1: Store what you use, use what you store.
    This means you buy extra of what you do use when it’s available cheap (on special if possible, or before the price goes up anyway).
    To an extent it also means that if you are going to store new stuff, you start incorporating it into your useage/diet first, THEN store bulk quantities. It’s no use storing the bulk quantities, then when the time comes finding that for whatever reason (allergy, gastric upset, just plain distasteful) it won’t be used.
    It also follows on the special herbs and spices suggestion. Food fatigue is a real problem. Same old same old day after day after week after month and people just lose their appetites and stop eating enough, even though there’s plenty of bulk available. You don’t just need bulk, you need VARIETY.

    2. Store in a cool dry dark place. This is one of the golden rules, subsidiary only to having stuff to store, and the stuff you’re storing being what you’ll use. Stuff almost certainly will last long if it isn’t exposed to heat, wet and light. This applies to almost everything, from food to ammo to metal tools and fasteners to… well, most everything.

    3. Prepare and store according to needs.
    You can live about three minutes without air.
    You can live about 3 hours without protection against extremes of temperature (freezing, or 50°C heat temperatures – less if there’s extreme heat conduction, like in freezing water). This means shelter against cold or hot winds, and source of heat (fire?) or shade and evaporative moisture.
    You can live about three days without water (less if shelter is inadequate).
    You can live about thirty days without food.
    * * * * * * * *
    So you provide for things in that sort of order, to whatever extent seems feasible.

    4. Preparation need not be for a major disaster, although all preparation will help towards any problem. When the SHTF, as they say, it might not be TEOTWAWKI (look them up if you don’t know them yet). The manure impacting the rotatory cooler might be a purely personal event, rather than more widespread. Or it might be local, or statewide, or regional, or national, or international. Or never.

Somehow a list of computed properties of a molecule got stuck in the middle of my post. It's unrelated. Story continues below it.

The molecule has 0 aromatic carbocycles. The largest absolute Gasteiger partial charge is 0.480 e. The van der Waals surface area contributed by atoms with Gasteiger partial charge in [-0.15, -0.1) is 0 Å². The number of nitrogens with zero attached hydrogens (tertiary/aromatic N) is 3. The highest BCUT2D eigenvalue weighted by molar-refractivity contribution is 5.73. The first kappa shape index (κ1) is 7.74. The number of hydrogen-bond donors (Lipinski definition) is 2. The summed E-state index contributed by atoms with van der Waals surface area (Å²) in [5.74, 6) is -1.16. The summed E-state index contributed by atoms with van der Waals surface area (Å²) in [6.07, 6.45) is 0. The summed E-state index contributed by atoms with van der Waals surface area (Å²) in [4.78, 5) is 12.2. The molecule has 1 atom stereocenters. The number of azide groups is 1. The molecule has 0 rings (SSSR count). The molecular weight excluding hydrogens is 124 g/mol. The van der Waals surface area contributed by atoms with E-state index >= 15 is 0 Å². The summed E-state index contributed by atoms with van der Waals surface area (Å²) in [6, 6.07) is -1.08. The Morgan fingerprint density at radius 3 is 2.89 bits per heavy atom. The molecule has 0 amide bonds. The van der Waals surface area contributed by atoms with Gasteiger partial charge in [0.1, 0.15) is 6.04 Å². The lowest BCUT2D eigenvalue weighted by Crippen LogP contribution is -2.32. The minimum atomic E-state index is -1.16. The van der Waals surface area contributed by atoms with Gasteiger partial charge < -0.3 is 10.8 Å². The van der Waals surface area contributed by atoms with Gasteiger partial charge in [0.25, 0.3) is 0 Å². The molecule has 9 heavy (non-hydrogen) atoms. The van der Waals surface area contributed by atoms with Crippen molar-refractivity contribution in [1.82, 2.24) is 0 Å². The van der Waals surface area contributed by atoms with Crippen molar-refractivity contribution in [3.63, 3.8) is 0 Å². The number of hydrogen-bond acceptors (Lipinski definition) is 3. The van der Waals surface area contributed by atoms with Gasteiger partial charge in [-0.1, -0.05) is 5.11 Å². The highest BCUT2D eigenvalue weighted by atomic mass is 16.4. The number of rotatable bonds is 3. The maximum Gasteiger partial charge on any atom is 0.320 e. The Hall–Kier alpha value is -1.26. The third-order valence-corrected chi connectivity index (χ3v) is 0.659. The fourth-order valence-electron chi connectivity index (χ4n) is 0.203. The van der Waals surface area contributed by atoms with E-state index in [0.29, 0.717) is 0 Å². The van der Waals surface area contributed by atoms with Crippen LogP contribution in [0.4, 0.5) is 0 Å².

You might suffer a financial stress (say major car breakdown at the same time as utility bills and taxes and rent or mortgage come due). You might break a leg so you can’t earn sufficient income for months – or both. Or it could be a major power outage, or an icestorm, or a hurricane, or an earthquake, or a major EMP due to a solar coronal discharge (look it up) – happened not much over a century ago, but the same now would be much worse. Or it could be a pandemic, either natural or lab-grown. Or terrorist attack, or economic attack (say OPEC embargo), or major war, or who knows. My personal opinion is that the lesser problems are more likely, but preparation will always help get you through any of them. Even enough food for a couple of weeks (tuna, rice, onions, herbs and spices) could be enough to turn a personal disaster into just an inconvenience. And if nothing else ever happens, storing what you use when it’s cheap, then using it later, saves money – a return on investment far better than anything on the stock or commodity markets recently. An investment in tangible assets like rice, pasta, canned ham, tuna and mackerel, beans and corn and mushrooms and herbs and spices returns far more that some interest-bearing deposit.

    5. Cash is a preparation. One thing you should do is store some ready cash. Not a lot – it’s depreciating all the time – but when the EFT networks, the debit and credit cards and banks stop working, being able to pay cash can be priceless.